—Julia Lee

Available on Mac, PlayStation 4, and Windows PC.
Get it here: Amazon | Square Enix | Steam | PlayStation Store

21. Card of Darkness

Much has been written about Apple Arcade and how the all-you-can-eat-for-$5-a-month pricing model is an excellent value. But perhaps more interesting is how that model has impacted game design.

Most puzzle games on mobile, like Candy Crush and Two Dots, have been designed around their free-to-play pricing structure. To that end, some levels are made intentionally harder, requiring a bit of luck (or a bit of real-world money) to complete them.

Removing that free-to-play model and in-app purchases means that a puzzle game must stand on its own merits, not in terms of how much money it can suck up from frustrated players.

Such is the case with Card of Darkness, which offers a bizarre blend of RPG mechanics with the basic design of solitaire. And yet, while it feels quite hard at times, it never feels unfair. Victory is always within reach, usually requiring a new strategy or character build to get the job done.

And if you keep failing? Sorry, but your wallet can’t save you this time.

—Russ Frushtick

Available on iOS and Mac.
Get it on Apple Arcade

Image: Supermassive Games/Bandai Namco Entertainment

20. The Dark Pictures Anthology: Man of Medan

Until Dawn was one of my favorite games of the decade, so I was on board — pun most definitely intended — when developer Supermassive Games announced that it was bringing the same formula to a mysterious ghost boat.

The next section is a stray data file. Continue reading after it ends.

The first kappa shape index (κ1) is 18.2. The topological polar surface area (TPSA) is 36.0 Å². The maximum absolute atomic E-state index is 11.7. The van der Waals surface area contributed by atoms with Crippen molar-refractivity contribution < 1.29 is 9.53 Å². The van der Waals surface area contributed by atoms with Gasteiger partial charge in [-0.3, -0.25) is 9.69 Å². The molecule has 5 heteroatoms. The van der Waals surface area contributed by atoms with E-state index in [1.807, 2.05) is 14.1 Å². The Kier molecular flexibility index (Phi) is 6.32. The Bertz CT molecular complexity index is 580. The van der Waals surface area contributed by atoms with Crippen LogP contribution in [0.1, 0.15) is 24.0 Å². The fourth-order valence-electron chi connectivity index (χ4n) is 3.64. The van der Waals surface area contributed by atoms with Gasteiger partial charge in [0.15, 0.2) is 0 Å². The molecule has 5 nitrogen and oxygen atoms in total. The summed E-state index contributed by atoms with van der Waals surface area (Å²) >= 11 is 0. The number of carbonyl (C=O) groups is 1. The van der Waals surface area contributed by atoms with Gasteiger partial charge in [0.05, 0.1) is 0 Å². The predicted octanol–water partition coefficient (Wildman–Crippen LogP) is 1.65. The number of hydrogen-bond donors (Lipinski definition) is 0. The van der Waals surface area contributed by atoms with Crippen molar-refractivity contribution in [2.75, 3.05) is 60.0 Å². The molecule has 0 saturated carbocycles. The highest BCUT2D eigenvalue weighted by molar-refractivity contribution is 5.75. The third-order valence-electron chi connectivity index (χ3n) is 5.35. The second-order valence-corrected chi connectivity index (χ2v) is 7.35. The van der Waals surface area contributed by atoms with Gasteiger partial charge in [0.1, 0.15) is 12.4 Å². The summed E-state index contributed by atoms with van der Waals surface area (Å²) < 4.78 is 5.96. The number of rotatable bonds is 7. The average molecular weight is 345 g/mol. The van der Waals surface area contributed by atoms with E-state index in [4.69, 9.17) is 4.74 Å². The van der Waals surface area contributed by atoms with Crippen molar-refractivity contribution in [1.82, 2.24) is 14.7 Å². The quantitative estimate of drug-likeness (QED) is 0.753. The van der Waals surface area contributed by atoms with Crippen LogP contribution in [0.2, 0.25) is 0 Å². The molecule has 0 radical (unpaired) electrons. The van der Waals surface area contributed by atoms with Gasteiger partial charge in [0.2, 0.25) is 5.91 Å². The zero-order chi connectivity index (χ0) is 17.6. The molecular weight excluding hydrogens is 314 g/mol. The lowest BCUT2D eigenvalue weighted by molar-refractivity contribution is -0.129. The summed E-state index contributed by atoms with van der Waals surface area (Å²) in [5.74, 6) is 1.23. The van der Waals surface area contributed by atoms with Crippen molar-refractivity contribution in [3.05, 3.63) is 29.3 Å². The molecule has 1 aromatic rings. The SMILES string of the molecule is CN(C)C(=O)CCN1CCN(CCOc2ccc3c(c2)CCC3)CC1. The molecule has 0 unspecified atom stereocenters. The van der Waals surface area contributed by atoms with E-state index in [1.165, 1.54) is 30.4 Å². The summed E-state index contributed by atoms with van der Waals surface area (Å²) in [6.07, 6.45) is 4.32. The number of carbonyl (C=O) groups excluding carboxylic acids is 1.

The Dark Pictures Anthology: Man of Medan — the first game in what’s supposed to be an ongoing horror franchise — takes the same decision-driven, character-based horror experience that made Until Dawn special and successfully transposes it onto a new and extremely creepy setting. Man of Medan is a spooky, and sometimes hilarious, experience, especially if you’re playing one of the two fantastic co-op modes.

—Austen Goslin

Available on PlayStation 4, Windows PC, and Xbox One.
Get it here: Amazon | Walmart | PlayStation Store | Steam | Microsoft Store


19. Wilmot’s Warehouse

The final boss of Wilmot’s Warehouse is actually my own brain.

It’s a game about organizational systems, which is fun for a very specific type of person. I play as Wilmot, and I accept deliveries of tons of colorful and intentionally vague items. My job is to arrange them in a huge, empty warehouse, and then retrieve them for co-workers who have specific orders. When I tell people this, they either think it sounds amazing, or like the most stressful thing imaginable.